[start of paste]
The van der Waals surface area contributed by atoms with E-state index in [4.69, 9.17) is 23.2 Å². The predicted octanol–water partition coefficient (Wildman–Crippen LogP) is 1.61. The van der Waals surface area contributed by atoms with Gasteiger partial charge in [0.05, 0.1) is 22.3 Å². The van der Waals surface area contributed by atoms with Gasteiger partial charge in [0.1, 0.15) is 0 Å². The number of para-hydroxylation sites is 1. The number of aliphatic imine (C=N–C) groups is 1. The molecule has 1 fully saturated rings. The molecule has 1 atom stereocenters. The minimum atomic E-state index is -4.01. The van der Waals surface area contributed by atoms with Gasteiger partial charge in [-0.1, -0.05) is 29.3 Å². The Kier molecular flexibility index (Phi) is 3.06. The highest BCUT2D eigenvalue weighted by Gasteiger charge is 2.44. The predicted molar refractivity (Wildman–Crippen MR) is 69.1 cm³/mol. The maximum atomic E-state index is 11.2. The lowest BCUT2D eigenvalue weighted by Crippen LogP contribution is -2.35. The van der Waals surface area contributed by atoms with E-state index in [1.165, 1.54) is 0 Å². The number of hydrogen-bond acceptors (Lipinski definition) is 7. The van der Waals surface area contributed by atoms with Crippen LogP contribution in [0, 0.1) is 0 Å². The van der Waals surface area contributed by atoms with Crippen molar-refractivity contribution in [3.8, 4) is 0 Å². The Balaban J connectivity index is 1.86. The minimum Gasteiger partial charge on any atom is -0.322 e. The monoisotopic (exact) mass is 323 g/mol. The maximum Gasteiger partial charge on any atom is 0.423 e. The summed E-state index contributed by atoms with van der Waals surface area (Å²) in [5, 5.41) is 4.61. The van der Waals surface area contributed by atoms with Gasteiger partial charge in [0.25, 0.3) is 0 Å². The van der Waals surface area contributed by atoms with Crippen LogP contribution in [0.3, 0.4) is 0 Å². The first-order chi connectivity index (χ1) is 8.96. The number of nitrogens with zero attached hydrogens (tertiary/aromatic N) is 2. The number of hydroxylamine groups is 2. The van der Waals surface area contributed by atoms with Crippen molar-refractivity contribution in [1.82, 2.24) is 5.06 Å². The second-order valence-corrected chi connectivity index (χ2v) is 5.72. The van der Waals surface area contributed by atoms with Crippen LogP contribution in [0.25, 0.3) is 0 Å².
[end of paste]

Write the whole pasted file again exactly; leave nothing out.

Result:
The van der Waals surface area contributed by atoms with E-state index in [4.69, 9.17) is 23.2 Å². The predicted octanol–water partition coefficient (Wildman–Crippen LogP) is 1.61. The van der Waals surface area contributed by atoms with Gasteiger partial charge in [0.05, 0.1) is 22.3 Å². The van der Waals surface area contributed by atoms with Gasteiger partial charge in [0.1, 0.15) is 0 Å². The number of para-hydroxylation sites is 1. The number of aliphatic imine (C=N–C) groups is 1. The molecule has 1 fully saturated rings. The molecule has 1 atom stereocenters. The minimum atomic E-state index is -4.01. The van der Waals surface area contributed by atoms with Gasteiger partial charge in [-0.1, -0.05) is 29.3 Å². The Kier molecular flexibility index (Phi) is 3.06. The highest BCUT2D eigenvalue weighted by Gasteiger charge is 2.44. The predicted molar refractivity (Wildman–Crippen MR) is 69.1 cm³/mol. The maximum atomic E-state index is 11.2. The lowest BCUT2D eigenvalue weighted by Crippen LogP contribution is -2.35. The van der Waals surface area contributed by atoms with E-state index in [1.165, 1.54) is 0 Å². The number of hydrogen-bond acceptors (Lipinski definition) is 7. The van der Waals surface area contributed by atoms with Crippen LogP contribution in [0, 0.1) is 0 Å². The van der Waals surface area contributed by atoms with Crippen molar-refractivity contribution in [3.8, 4) is 0 Å². The Balaban J connectivity index is 1.86. The minimum Gasteiger partial charge on any atom is -0.322 e. The monoisotopic (exact) mass is 323 g/mol. The maximum Gasteiger partial charge on any atom is 0.423 e. The summed E-state index contributed by atoms with van der Waals surface area (Å²) in [5, 5.41) is 4.61. The van der Waals surface area contributed by atoms with Gasteiger partial charge in [0.25, 0.3) is 0 Å². The van der Waals surface area contributed by atoms with Crippen LogP contribution in [0.3, 0.4) is 0 Å². The first-order chi connectivity index (χ1) is 8.96. The number of nitrogens with zero attached hydrogens (tertiary/aromatic N) is 2. The number of hydroxylamine groups is 2. The van der Waals surface area contributed by atoms with Crippen molar-refractivity contribution in [1.82, 2.24) is 5.06 Å². The second-order valence-corrected chi connectivity index (χ2v) is 5.72. The van der Waals surface area contributed by atoms with Crippen LogP contribution in [0.25, 0.3) is 0 Å².